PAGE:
Just in time for the holiday season, the Redding City Council on Tuesday approved a “social host” ordinance that subjects adults to civil penalties for allowing minors to drink alcohol or use drugs.
The ordinance, which takes effect later this month, is intended as a tool for police to crack down on private parties where adult homeowners condone underage drinking and drug use.
Representatives from Shasta County Chemical People, who had been seeking the ordinance for two years, applauded the unanimous vote.
“I truly hope it’s an effective means to protect the health and welfare of our children out there,” City Attorney Barry DeWalt said after outlining the ordinance’s provisions.
Those parameters, based on council member comments at the Oct. 20 meeting, include civil and administrative penalties (instead of criminal penalties); a strict liability standard; an exemption for absent landlords (unless they knew the party was occurring); a first-offense warning followed by fines of $250, $500 and $1,000 for successive violations; and a cost recovery provision.
Redding Police Chief Robert Paoletti said he supports the ordinance and appreciates that it carries civil rather than criminal penalties, thus sparing Shasta County’s overburdened criminal courts.
Councilman Brent Weaver said he likes the first-warning provision since it gives the homeowner or responsible adult a chance to shut down the party and avoid a fine. He noted that police summoned to an underage drinking party will have the authority to cite adults if the warning is not heeded.
“It goes without saying that rational adults want to stop underage drinking,” Weaver said.
One Redding property owner asked the council if he would be subject to a fine if his tenants, who include 18- and 19-year-olds, put on parties where drinking occurred. Only if he had direct knowledge of the parties occurring, DeWalt replied. The ordinance targets the person who has custody or control of the property, which is typically the homeowner or tenant.
“I’m not looking to go out and prosecute innocent people,” DeWalt added.
Similar ordinances are in place in Chico, Anderson, Truckee and Fort Bragg. At the council’s Oct. 20 meeting, DeWalt said statistics provided by the Chemical People indicated one youth per week is seen for alcohol poisoning in local ERs. Some 13 percent of seventh-graders, 26 percent of ninth-graders and 36 percent of 11th-graders report drinking in the past 30 days. More than a quarter of high school juniors say they have driven after drinking.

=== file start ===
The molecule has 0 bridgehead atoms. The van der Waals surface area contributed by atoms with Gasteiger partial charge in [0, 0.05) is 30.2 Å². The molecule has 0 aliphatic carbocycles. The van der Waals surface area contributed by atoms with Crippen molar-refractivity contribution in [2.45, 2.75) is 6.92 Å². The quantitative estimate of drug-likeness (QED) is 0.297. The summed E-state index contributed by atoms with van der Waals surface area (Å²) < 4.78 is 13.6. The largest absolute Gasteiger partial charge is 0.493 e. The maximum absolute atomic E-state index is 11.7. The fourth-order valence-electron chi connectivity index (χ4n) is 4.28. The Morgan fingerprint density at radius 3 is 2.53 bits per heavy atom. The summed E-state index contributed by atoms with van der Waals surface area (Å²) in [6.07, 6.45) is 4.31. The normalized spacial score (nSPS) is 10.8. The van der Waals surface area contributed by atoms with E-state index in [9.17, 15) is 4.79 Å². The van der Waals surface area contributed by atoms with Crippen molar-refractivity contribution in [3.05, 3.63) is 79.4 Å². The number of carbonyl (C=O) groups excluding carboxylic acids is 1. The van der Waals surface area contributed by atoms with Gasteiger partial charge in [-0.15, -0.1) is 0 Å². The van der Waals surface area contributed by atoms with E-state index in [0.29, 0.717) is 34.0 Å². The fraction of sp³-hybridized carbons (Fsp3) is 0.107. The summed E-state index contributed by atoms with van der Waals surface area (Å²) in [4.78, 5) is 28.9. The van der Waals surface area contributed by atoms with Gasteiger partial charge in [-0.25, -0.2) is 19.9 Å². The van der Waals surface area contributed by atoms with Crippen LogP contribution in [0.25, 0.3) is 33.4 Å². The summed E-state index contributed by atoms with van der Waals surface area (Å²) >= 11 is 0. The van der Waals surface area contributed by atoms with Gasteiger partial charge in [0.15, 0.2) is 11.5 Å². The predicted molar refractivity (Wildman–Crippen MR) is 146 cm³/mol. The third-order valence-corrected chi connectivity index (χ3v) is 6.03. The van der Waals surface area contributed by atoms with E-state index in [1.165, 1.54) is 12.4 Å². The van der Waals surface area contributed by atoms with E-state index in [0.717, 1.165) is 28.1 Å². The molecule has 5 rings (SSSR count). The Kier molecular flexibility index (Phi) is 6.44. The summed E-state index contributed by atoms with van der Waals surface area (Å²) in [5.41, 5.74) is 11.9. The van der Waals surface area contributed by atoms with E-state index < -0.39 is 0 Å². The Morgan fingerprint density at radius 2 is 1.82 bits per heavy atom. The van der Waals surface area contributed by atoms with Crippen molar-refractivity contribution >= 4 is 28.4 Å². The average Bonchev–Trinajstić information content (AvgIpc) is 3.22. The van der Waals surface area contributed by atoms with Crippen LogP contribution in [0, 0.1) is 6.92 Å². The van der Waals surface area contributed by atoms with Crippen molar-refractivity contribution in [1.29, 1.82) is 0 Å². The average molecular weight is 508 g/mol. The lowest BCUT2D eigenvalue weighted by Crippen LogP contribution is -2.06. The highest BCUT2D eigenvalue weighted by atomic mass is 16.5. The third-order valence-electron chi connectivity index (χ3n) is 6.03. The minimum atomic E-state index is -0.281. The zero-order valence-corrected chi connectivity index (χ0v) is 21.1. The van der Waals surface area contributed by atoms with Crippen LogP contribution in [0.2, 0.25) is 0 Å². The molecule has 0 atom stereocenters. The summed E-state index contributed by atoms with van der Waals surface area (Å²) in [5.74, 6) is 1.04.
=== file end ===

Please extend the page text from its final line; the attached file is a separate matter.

A whopping 84 percent of Redding kids surveyed said booze is always or sometimes present at parties they attend; a quarter of the youth who drink stated they drink at home and 35 percent of those who drink say they drink at a friend’s home.
Downtown garbage cans?
A presentation by members of Girl Scout Troop 70272 about their project to line the Sacramento River Trail with green baskets for recyclable cans and bottles—and thus helping prevent deposit hunters from rifling through adjacent garbage cans and spreading trash everywhere—led to a discussion about the dearth of garbage cans in the downtown area.
After commending the scouts for their work, Community Services Director Kim Niemer was asked if the downtown area was a good candidate for recycling baskets. Niemer expressed some reservations, noting people on the river trail are usually armed with water bottles while downtown pedestrians are likely to have more garbage that would likely end up in the recycling baskets.
City Manager Kurt Starman noted the river trail baskets were next to trash cans and suggested it would be helpful if recycling baskets were stationed next to garbage cans in downtown as well.
Niemer said the recently disbanded Downtown Redding Business Association (DRBA) had some interest in downtown garbage cans and suggested that group, or Viva Downtown, could be contacted.
In the end, Council member Missy McArthur got the council to agree to have city staff work with downtown stakeholders and explore possible public-private partnerships to locate and maintain an adequate supply of garbage cans in the downtown area.